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Creators/Authors contains: "Theuerkauf, Seth J."

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  1. Abstract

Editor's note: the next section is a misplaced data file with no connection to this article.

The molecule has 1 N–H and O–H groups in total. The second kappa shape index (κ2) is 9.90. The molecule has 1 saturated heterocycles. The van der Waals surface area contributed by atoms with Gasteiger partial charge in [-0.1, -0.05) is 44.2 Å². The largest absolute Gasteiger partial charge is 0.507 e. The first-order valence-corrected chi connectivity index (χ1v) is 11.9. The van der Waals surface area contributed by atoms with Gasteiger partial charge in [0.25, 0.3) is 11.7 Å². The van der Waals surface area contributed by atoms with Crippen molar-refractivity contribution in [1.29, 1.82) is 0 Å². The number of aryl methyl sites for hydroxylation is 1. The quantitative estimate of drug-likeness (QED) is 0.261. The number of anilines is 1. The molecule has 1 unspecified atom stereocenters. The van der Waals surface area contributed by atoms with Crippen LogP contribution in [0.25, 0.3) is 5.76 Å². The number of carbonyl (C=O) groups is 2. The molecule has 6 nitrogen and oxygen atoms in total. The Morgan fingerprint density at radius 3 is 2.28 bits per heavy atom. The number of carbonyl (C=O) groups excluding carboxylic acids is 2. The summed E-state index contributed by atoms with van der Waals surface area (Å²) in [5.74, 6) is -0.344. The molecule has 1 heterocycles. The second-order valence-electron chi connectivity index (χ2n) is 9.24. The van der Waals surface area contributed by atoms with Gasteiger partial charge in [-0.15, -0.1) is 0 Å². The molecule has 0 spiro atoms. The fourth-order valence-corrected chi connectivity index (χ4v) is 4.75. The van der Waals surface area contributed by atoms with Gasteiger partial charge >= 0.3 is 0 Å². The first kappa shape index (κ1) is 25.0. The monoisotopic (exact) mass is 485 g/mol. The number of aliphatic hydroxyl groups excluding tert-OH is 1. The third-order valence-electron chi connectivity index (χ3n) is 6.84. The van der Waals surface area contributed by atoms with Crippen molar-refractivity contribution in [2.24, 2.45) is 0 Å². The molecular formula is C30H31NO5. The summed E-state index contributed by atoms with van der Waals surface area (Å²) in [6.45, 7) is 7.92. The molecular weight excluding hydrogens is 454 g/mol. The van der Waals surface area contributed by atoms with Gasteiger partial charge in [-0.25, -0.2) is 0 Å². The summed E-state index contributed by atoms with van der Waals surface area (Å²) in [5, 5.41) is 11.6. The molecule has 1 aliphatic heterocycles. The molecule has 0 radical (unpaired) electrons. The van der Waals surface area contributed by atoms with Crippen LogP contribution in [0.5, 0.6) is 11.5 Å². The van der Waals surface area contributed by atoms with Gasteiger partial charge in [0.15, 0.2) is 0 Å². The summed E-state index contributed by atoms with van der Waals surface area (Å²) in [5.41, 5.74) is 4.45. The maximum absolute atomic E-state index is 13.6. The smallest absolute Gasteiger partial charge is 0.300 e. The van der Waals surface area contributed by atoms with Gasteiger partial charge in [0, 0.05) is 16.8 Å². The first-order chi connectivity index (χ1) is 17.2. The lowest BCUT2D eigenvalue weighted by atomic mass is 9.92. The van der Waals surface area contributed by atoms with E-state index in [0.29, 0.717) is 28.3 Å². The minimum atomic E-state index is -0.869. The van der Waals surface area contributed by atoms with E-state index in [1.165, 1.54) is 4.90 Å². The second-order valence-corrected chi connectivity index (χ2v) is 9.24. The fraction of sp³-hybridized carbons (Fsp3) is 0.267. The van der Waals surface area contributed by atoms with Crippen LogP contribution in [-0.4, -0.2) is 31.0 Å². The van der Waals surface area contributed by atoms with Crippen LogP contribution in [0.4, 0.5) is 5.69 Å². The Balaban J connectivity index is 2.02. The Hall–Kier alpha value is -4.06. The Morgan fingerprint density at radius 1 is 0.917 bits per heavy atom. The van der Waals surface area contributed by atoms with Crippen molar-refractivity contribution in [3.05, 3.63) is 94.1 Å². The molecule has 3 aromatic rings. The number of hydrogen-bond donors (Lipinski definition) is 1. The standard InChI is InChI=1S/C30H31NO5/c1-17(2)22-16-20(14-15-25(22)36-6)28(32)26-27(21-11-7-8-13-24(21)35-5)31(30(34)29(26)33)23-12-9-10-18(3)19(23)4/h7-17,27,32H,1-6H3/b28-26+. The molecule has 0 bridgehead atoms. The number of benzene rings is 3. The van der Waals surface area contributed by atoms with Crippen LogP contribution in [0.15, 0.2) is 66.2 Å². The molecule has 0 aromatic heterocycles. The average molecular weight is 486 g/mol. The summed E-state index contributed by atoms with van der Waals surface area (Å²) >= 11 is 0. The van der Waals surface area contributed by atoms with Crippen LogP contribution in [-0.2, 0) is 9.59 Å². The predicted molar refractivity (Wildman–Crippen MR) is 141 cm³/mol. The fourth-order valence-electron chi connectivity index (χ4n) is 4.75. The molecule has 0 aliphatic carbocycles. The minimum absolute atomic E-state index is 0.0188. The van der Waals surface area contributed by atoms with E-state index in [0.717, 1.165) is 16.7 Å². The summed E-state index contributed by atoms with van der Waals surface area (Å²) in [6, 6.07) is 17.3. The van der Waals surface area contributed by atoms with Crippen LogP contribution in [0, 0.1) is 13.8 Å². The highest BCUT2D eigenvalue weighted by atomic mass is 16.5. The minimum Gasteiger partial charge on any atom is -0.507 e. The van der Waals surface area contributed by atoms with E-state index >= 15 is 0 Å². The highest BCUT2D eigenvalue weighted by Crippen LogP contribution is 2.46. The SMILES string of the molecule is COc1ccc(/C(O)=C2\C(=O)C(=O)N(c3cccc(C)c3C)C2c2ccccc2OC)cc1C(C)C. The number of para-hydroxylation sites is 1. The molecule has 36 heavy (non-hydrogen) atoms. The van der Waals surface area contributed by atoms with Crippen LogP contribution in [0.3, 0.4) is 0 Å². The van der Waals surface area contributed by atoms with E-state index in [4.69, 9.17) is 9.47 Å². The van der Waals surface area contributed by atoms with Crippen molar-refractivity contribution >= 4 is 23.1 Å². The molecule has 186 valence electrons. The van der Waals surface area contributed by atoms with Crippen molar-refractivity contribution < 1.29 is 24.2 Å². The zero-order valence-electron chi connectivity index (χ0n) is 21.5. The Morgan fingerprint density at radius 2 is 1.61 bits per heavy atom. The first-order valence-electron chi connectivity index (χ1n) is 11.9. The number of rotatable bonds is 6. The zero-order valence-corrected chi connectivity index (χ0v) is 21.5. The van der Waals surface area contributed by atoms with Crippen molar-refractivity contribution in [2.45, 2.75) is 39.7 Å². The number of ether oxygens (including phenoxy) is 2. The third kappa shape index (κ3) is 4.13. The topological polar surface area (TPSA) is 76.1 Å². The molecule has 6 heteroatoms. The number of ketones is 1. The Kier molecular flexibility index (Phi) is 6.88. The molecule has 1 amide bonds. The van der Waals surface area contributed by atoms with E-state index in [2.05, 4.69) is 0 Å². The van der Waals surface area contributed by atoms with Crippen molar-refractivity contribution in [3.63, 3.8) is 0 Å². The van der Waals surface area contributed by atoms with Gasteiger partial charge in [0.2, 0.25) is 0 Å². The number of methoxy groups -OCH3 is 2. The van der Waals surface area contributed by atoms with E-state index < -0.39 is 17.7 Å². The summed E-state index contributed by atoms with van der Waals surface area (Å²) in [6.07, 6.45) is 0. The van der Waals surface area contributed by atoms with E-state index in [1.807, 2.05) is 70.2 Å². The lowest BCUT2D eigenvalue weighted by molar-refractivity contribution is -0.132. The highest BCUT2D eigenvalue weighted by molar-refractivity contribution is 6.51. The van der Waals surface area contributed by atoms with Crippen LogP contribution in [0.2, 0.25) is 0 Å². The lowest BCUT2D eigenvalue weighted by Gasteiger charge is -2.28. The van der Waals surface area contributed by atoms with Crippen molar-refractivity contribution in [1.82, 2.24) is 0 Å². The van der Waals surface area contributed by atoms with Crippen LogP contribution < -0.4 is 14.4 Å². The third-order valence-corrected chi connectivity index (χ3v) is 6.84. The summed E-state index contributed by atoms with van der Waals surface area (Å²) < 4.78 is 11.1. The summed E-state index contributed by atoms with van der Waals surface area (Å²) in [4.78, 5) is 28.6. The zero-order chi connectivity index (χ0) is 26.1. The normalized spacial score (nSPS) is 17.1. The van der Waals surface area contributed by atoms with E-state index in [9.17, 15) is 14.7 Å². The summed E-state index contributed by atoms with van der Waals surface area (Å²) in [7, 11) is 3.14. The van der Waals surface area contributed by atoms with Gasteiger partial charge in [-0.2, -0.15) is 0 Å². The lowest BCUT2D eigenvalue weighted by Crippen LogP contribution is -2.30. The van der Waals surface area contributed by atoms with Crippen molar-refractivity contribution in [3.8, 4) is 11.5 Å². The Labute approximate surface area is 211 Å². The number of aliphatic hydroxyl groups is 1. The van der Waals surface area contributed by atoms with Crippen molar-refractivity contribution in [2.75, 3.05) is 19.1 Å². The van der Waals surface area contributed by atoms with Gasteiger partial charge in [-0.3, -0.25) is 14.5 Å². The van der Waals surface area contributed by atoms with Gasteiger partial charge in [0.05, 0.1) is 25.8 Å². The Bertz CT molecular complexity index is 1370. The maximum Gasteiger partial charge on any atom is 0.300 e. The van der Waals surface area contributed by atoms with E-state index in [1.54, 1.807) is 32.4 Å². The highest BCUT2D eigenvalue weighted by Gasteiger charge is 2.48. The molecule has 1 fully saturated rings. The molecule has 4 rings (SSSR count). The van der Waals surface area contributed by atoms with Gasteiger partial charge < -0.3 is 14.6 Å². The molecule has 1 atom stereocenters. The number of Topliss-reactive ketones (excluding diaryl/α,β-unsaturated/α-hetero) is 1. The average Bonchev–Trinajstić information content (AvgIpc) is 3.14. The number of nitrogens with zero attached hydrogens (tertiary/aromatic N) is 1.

Metapopulation and source–sink dynamics are increasingly considered within spatially explicit management of wildlife populations, yet the application of these concepts has generally been limited to comparisons of the performance (e.g., demographic rates or dispersal) inside vs. outside protected areas, and at spatial scales that do not encompass an entire metapopulation. In the present study, a spatially explicit, size‐structured matrix model was applied to simulate the dynamics of an Eastern oyster (Crassostrea virginica) metapopulation in the second largest estuary in the United States—the Albemarle‐Pamlico Estuarine System in North Carolina. The model integrated larval dispersal simulations with empirical measures of oyster demographic rates to simulate the dynamics of the entire oyster metapopulation consisting of 646 reefs and five reef types: (1) restored subtidal reefs closed to harvest (i.e., sanctuaries or protected areas;n = 14), (2) restored subtidal reefs open to harvest (n = 53), (3) natural subtidal reefs open to harvest (n = 301), (4) natural intertidal reefs open to harvest (n = 129), and (5) oyster reefs on manmade, hard structures such as seawalls (n = 149). Key findings included (1) an overall stable, yet slightly declining oyster metapopulation, (2) variable reef type‐specific population trajectories, largely dependent on spatiotemporal variation in larval recruitment, (3) a greater relative importance of inter‐reef larval connectivity on metapopulation dynamics than local larval retention processes, and (4) spatiotemporal variation in the source–sink status of reef subpopulations wherein subtidal sanctuaries and reefs located in the northeastern portion of the estuary were frequent sources. From a management perspective, continued protection of oyster sanctuaries is warranted. Sanctuaries represented only 6.2% of the total reef area, however, they harbored 19% (± 2%) of all oysters and produced 25% (± 6%) of all larvae settling within the metapopulation. Additional management priorities should focus on restoration or conservation of subpopulations that serve as frequent source subpopulations (including those with poor demographic rates, but high connectivity potential), and management of harvest from sink subpopulations. The application of a source–sink framework and similar integrated modeling approach could inform management of oysters in other systems, as well as other species that exhibit similar metapopulation characteristics.

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